This guest article was written By Molly Barnes, Digital Nomad Life
No matter how much we wish we could wake up from our COVID-19 nightmare and find out the world is back to normal, we have to face the fact that our lives have been changed indefinitely. But even though things have changed, we can still live our lives to the fullest. We just need to make a few alterations.
The air travel industry has taken a major hit this year, causing families to seek alternative traveling plans for the summer. For many, that means reviving the tradition of the Great American Road Trip. Luckily, there’s less risk involved in hitting the road with your family than there is in flying — as long as you approach it safely. Here’s a list of seven tips to help you do just that.
Stock up on Essentials
No matter where you’re headed or who you’re traveling with, the list of road-trip essentials for the future has grown beyond safety-on-the-road supplies to include basic hygiene helpers. Whether you’re planning to hit the road for hours or days, assemble a road kit that includes the following items:
- face masks
- first-aid kit
- disposable gloves
- hand sanitizer
- jumper cables
- sealable plastic bags
- dish soap
- rubbing alcohol
- facial tissue
- paper towels
- canvas tote bags
- trash bags
Plan Your Route
Another important task to check off the list before you hit the road is mapping your route. Technology makes it much easier to do this today than in the past. These days, you can simply download an app and set your route — scenic or speedy — as you wish. (But stash a paper map in the glove box, just in case you find yourself in an area without phone service.)
Take safety into consideration when planning. It can help to do some research about viral hotspots or other trouble that might lie ahead, then adjust your route accordingly by adding stops, avoiding certain areas, and so forth. Different states have different regulations, so make sure you know what lies ahead as you create your retail, lodging, and dining itinerary. It’s also important to identify health care facilities along the route and near your destination, in case anyone in your party ends up needing medical care.
Get a Tuneup
If you’re using a rental RV, you’ll likely be fine no matter how far you drive — and you should be covered in case of a breakdown. However, if you’re driving your own vehicle, you should make a point to get a tuneup first. Check your tires, battery, fluid levels, safety belts, air conditioner, and other key components of your vehicle. Also, be sure to get any repairs that you may have put off, to ensure that your rig is capable of traveling for a long distance.
Secure Your Finances
Before you head out, check your credit and make sure you have room on your cards. Going on the road takes money — and, in terms of contagion risk, credit cards are the safest form of currency.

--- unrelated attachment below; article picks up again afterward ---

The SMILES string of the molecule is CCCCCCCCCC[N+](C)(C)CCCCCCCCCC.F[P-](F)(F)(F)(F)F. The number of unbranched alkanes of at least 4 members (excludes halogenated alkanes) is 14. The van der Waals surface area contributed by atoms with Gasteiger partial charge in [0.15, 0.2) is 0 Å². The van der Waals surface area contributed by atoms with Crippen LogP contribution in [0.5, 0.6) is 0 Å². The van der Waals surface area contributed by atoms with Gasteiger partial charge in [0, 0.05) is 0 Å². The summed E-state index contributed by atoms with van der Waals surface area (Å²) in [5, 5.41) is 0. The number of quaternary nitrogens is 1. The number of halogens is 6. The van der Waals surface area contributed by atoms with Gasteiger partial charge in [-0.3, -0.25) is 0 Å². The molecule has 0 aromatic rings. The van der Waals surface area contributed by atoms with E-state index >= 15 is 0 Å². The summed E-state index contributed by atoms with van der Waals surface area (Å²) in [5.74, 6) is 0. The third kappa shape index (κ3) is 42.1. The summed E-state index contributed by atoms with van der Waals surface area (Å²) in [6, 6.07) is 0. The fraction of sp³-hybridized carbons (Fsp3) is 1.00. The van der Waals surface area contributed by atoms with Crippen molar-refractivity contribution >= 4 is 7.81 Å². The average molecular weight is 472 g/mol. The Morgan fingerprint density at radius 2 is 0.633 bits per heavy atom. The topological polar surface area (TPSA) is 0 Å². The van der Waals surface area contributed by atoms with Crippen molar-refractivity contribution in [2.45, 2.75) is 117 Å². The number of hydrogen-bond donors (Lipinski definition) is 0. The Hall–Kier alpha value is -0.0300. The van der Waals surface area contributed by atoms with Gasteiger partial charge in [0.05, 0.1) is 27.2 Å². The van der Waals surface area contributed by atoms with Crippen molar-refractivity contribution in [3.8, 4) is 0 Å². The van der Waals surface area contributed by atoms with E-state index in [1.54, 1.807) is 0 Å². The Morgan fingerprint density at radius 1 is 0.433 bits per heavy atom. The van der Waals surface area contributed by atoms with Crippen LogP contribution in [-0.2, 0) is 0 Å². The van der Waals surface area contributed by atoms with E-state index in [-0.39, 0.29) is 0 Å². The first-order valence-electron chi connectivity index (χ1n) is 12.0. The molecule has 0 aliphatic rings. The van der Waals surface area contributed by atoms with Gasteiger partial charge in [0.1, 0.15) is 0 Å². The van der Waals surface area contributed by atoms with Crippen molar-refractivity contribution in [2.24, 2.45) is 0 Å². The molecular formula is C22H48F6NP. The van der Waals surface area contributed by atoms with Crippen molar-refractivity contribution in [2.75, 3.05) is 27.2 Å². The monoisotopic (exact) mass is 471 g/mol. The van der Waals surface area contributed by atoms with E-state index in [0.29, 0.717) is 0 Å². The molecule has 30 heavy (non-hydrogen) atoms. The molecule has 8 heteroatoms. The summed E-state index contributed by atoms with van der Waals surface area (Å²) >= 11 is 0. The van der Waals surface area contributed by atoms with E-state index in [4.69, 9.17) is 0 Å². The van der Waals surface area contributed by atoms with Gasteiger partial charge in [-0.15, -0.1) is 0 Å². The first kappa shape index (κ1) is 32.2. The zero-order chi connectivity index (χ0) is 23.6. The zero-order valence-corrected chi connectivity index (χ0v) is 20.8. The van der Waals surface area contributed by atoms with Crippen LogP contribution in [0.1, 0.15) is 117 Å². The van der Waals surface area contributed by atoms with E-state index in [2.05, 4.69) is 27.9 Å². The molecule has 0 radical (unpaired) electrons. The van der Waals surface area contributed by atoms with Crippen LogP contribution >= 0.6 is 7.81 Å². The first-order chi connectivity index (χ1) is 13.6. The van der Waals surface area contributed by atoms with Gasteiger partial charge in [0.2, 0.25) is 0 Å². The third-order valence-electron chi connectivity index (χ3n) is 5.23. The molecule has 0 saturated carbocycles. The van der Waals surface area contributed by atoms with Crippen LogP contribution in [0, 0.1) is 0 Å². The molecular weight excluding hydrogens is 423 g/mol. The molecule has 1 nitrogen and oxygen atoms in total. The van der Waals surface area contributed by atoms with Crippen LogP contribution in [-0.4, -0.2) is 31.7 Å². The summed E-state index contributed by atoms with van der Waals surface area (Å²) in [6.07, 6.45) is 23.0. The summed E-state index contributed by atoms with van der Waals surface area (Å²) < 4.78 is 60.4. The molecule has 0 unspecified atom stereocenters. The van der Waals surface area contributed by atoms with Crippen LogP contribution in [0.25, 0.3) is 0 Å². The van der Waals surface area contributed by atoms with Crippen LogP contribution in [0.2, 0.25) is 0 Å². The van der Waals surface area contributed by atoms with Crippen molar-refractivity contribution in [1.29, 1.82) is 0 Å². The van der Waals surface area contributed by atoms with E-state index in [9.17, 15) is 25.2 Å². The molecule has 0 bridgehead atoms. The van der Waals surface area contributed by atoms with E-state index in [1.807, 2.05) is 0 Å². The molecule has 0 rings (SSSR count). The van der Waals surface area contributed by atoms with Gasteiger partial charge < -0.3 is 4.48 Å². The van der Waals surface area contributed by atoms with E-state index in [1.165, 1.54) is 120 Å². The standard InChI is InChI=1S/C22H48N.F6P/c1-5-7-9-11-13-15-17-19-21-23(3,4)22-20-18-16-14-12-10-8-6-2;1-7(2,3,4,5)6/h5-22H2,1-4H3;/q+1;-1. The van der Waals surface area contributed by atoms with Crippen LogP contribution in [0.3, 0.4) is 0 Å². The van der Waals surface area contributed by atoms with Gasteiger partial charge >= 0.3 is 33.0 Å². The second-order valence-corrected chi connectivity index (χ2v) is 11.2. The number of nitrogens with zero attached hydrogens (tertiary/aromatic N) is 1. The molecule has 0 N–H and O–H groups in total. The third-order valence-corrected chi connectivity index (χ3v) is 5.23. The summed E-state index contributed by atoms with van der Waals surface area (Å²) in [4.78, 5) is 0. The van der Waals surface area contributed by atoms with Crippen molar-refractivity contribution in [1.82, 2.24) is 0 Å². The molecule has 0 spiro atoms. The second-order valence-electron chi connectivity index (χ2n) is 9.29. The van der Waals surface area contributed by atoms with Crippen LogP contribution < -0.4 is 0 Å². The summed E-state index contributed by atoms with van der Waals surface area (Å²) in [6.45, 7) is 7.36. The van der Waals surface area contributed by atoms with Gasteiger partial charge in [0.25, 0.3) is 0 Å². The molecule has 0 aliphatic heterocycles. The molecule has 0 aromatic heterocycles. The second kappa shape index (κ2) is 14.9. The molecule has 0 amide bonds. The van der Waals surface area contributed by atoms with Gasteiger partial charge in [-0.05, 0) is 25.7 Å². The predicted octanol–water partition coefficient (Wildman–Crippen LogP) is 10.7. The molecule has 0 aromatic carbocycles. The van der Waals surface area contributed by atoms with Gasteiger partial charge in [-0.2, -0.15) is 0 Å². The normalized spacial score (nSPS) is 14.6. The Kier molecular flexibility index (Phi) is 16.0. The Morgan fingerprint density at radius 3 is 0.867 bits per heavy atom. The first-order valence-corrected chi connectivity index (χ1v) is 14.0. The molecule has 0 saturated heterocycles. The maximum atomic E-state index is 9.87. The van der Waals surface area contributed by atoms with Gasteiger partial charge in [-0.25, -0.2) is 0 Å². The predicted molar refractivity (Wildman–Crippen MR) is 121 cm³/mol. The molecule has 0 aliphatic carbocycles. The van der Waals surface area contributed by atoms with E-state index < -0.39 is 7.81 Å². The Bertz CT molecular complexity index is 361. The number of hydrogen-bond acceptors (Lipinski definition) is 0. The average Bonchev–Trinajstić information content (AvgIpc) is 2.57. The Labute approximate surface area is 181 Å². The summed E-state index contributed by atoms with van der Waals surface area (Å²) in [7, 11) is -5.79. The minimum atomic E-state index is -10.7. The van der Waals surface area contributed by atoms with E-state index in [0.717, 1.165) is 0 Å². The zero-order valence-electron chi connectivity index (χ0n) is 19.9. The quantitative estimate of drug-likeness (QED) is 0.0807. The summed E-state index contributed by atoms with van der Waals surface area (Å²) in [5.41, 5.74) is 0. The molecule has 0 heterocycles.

First, ensure that you can take time off work without straining your budget. Then, make certain you have enough set aside to pay for the kind of unexpected expenses that always seem to pop up during road trips (whether it’s a tow truck or those incredible souvenirs you can’t resist). Also, depending on your route and destination, you should keep in mind that food, gas, and other travel expenses may cost more than they do in your area.
Disinfect After Stopping
As the pandemic continues, it’s vital to keep your RV as clean as possible. Bring enough supplies to keep your vehicle clean and disinfected for the entire trip. In addition to including the safety and hygiene items listed above in your road kit, it’s important to plan ahead for times when you’ll need to pull over and visit a convenience store or rest stop.
Ensure that your vehicle remains clean and safe for your family for the entire trip. Have disinfecting wipes handy, and after every stop, wipe down door handles and armrests, control knobs and buttons, the steering wheel, and other surfaces you touch frequently. Also, keep a supply of hand sanitizer that’s at least 70% alcohol accessible to everyone in the towable.
Brush up on Your Driving Skills
Although you obviously know how to drive, it never hurts to brush up on your driving skills if you plan to drive long distances, for long stretches at night, or on rough or unfamiliar terrain. It’s just you and the road out there, so it pays to get to know it. Before your trip, familiarize yourself with the traffic laws in the areas where you’ll be driving.
It’s also a perfect time to check your driving skills when it comes to driving bigger vehicles. Before you hit the road, find an empty lot or secluded area where you can practice driving a big motorhome. Safety is your priority and little mistakes can lead to major mistakes.
Hope for the Best and Prepare for the Worst
Although enjoying your vacation should be the top priority, you also should be prepared for the worst. The farther you get from home, the higher the stakes are if anything unexpected happens. This means you should get your emergency contacts and documents in order, be sure your medical and auto insurance policies are active and have your ID cards handy.
Also, make sure you and your passengers have brushed up on basic first-aid knowledge, especially those practices relevant to where you’re traveling (for example snake-bite response if you’re hiking, water safety, and CPR if you’re headed to the beach). Then you can relax and enjoy your trip, knowing that you’re prepared.
Taking a road trip can be a highly exciting and sometimes even life-changing experience. But since we’re in the middle of a global pandemic, extra precautions are necessary. These tips are an excellent starting point for anyone planning a road trip in the near future.
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